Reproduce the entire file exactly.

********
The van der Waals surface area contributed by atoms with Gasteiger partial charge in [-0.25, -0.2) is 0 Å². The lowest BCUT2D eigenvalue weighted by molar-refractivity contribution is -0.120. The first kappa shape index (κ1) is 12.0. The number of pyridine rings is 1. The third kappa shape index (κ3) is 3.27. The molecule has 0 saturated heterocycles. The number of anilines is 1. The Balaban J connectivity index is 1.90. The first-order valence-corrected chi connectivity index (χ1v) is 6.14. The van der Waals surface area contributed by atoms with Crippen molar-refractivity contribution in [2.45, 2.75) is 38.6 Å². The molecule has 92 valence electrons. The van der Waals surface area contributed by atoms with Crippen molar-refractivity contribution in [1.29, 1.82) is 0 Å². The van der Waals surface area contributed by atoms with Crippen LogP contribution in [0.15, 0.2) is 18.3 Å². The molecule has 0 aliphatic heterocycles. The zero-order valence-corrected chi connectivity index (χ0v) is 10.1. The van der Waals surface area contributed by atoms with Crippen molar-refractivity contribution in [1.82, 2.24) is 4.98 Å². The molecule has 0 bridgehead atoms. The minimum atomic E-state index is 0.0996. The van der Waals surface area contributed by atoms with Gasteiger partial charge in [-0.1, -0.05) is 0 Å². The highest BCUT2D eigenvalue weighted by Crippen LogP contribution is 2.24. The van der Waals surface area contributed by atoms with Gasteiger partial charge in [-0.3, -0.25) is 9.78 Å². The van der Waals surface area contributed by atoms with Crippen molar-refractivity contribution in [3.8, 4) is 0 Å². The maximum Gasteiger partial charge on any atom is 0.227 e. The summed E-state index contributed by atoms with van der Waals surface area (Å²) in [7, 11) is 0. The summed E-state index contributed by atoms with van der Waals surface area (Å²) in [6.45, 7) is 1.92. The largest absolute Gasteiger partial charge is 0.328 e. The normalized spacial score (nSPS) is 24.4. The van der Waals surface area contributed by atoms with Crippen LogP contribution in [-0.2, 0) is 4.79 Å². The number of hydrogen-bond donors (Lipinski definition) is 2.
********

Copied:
The van der Waals surface area contributed by atoms with Gasteiger partial charge in [-0.25, -0.2) is 0 Å². The lowest BCUT2D eigenvalue weighted by molar-refractivity contribution is -0.120. The first kappa shape index (κ1) is 12.0. The number of pyridine rings is 1. The third kappa shape index (κ3) is 3.27. The molecule has 0 saturated heterocycles. The number of anilines is 1. The Balaban J connectivity index is 1.90. The first-order valence-corrected chi connectivity index (χ1v) is 6.14. The van der Waals surface area contributed by atoms with Crippen molar-refractivity contribution in [2.45, 2.75) is 38.6 Å². The molecule has 92 valence electrons. The van der Waals surface area contributed by atoms with Crippen molar-refractivity contribution in [1.29, 1.82) is 0 Å². The van der Waals surface area contributed by atoms with Crippen LogP contribution in [0.15, 0.2) is 18.3 Å². The molecule has 0 aliphatic heterocycles. The zero-order valence-corrected chi connectivity index (χ0v) is 10.1. The van der Waals surface area contributed by atoms with Crippen molar-refractivity contribution in [1.82, 2.24) is 4.98 Å². The molecule has 0 bridgehead atoms. The minimum atomic E-state index is 0.0996. The van der Waals surface area contributed by atoms with Gasteiger partial charge in [-0.1, -0.05) is 0 Å². The highest BCUT2D eigenvalue weighted by Crippen LogP contribution is 2.24. The van der Waals surface area contributed by atoms with Gasteiger partial charge in [-0.3, -0.25) is 9.78 Å². The van der Waals surface area contributed by atoms with Crippen molar-refractivity contribution in [3.8, 4) is 0 Å². The maximum Gasteiger partial charge on any atom is 0.227 e. The summed E-state index contributed by atoms with van der Waals surface area (Å²) in [7, 11) is 0. The summed E-state index contributed by atoms with van der Waals surface area (Å²) in [6.45, 7) is 1.92. The largest absolute Gasteiger partial charge is 0.328 e. The normalized spacial score (nSPS) is 24.4. The van der Waals surface area contributed by atoms with Crippen LogP contribution in [-0.2, 0) is 4.79 Å². The number of hydrogen-bond donors (Lipinski definition) is 2.